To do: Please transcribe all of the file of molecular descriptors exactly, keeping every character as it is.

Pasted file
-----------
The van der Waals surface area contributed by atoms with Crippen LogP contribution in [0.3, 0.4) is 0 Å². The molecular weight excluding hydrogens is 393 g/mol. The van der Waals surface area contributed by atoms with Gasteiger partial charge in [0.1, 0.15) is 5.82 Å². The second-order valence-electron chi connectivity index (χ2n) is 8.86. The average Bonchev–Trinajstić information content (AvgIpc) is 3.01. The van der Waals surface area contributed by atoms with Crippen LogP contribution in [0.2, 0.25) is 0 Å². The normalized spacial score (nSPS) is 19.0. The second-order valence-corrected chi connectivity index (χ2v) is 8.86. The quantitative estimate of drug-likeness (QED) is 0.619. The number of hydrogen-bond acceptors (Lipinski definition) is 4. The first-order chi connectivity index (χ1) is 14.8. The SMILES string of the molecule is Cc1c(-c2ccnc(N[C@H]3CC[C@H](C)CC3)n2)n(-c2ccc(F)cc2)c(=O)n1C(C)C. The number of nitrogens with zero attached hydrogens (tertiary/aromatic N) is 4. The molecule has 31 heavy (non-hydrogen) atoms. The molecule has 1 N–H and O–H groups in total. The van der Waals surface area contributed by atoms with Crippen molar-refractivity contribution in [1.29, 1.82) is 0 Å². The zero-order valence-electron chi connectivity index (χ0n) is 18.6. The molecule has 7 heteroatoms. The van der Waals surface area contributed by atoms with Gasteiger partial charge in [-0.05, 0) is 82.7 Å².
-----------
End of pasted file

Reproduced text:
The van der Waals surface area contributed by atoms with Crippen LogP contribution in [0.3, 0.4) is 0 Å². The molecular weight excluding hydrogens is 393 g/mol. The van der Waals surface area contributed by atoms with Gasteiger partial charge in [0.1, 0.15) is 5.82 Å². The second-order valence-electron chi connectivity index (χ2n) is 8.86. The average Bonchev–Trinajstić information content (AvgIpc) is 3.01. The van der Waals surface area contributed by atoms with Crippen LogP contribution in [0.2, 0.25) is 0 Å². The normalized spacial score (nSPS) is 19.0. The second-order valence-corrected chi connectivity index (χ2v) is 8.86. The quantitative estimate of drug-likeness (QED) is 0.619. The number of hydrogen-bond acceptors (Lipinski definition) is 4. The first-order chi connectivity index (χ1) is 14.8. The SMILES string of the molecule is Cc1c(-c2ccnc(N[C@H]3CC[C@H](C)CC3)n2)n(-c2ccc(F)cc2)c(=O)n1C(C)C. The number of nitrogens with zero attached hydrogens (tertiary/aromatic N) is 4. The molecule has 31 heavy (non-hydrogen) atoms. The molecule has 1 N–H and O–H groups in total. The van der Waals surface area contributed by atoms with Crippen molar-refractivity contribution in [1.29, 1.82) is 0 Å². The zero-order valence-electron chi connectivity index (χ0n) is 18.6. The molecule has 7 heteroatoms. The van der Waals surface area contributed by atoms with Gasteiger partial charge in [-0.05, 0) is 82.7 Å².